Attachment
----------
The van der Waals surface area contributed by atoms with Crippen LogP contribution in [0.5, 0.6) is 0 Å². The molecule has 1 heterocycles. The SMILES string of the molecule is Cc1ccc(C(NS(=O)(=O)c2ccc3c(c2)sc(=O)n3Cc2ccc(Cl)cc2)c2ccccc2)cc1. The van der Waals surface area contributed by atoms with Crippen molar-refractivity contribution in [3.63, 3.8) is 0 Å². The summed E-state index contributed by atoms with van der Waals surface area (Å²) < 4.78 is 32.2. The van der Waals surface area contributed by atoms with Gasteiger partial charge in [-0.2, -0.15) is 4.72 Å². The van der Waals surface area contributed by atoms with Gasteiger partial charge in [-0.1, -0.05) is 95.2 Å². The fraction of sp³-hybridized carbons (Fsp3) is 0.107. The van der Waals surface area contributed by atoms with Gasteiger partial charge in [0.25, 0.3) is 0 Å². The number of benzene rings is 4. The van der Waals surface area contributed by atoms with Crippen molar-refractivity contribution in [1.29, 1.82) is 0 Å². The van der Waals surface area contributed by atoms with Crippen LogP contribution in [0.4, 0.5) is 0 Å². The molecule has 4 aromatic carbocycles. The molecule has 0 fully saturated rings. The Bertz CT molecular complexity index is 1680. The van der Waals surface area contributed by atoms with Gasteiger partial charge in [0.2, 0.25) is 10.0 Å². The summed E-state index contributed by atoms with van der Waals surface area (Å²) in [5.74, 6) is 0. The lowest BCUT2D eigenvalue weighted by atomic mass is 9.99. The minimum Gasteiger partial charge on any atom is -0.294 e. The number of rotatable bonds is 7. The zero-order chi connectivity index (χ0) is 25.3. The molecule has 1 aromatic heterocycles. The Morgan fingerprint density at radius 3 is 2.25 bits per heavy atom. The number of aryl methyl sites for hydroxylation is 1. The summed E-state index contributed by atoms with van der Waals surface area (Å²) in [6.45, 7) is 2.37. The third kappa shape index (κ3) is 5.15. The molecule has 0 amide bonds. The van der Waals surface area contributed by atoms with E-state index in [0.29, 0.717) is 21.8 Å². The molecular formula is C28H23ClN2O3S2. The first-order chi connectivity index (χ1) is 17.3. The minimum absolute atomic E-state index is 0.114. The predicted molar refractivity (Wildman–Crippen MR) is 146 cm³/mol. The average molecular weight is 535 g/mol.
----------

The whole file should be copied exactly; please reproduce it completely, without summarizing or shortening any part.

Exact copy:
The van der Waals surface area contributed by atoms with Crippen LogP contribution in [0.5, 0.6) is 0 Å². The molecule has 1 heterocycles. The SMILES string of the molecule is Cc1ccc(C(NS(=O)(=O)c2ccc3c(c2)sc(=O)n3Cc2ccc(Cl)cc2)c2ccccc2)cc1. The van der Waals surface area contributed by atoms with Crippen molar-refractivity contribution in [3.63, 3.8) is 0 Å². The summed E-state index contributed by atoms with van der Waals surface area (Å²) < 4.78 is 32.2. The van der Waals surface area contributed by atoms with Gasteiger partial charge in [-0.2, -0.15) is 4.72 Å². The van der Waals surface area contributed by atoms with Gasteiger partial charge in [-0.1, -0.05) is 95.2 Å². The fraction of sp³-hybridized carbons (Fsp3) is 0.107. The van der Waals surface area contributed by atoms with Gasteiger partial charge in [0.25, 0.3) is 0 Å². The number of benzene rings is 4. The van der Waals surface area contributed by atoms with Crippen molar-refractivity contribution in [1.29, 1.82) is 0 Å². The van der Waals surface area contributed by atoms with Crippen LogP contribution in [0.4, 0.5) is 0 Å². The molecule has 4 aromatic carbocycles. The molecule has 0 fully saturated rings. The Bertz CT molecular complexity index is 1680. The van der Waals surface area contributed by atoms with Gasteiger partial charge in [0.2, 0.25) is 10.0 Å². The summed E-state index contributed by atoms with van der Waals surface area (Å²) in [5.74, 6) is 0. The lowest BCUT2D eigenvalue weighted by atomic mass is 9.99. The minimum Gasteiger partial charge on any atom is -0.294 e. The number of rotatable bonds is 7. The zero-order chi connectivity index (χ0) is 25.3. The molecule has 1 aromatic heterocycles. The Morgan fingerprint density at radius 3 is 2.25 bits per heavy atom. The number of aryl methyl sites for hydroxylation is 1. The summed E-state index contributed by atoms with van der Waals surface area (Å²) in [6.45, 7) is 2.37. The third kappa shape index (κ3) is 5.15. The molecule has 0 amide bonds. The van der Waals surface area contributed by atoms with E-state index in [0.29, 0.717) is 21.8 Å². The molecular formula is C28H23ClN2O3S2. The first-order chi connectivity index (χ1) is 17.3. The minimum absolute atomic E-state index is 0.114. The predicted molar refractivity (Wildman–Crippen MR) is 146 cm³/mol. The average molecular weight is 535 g/mol.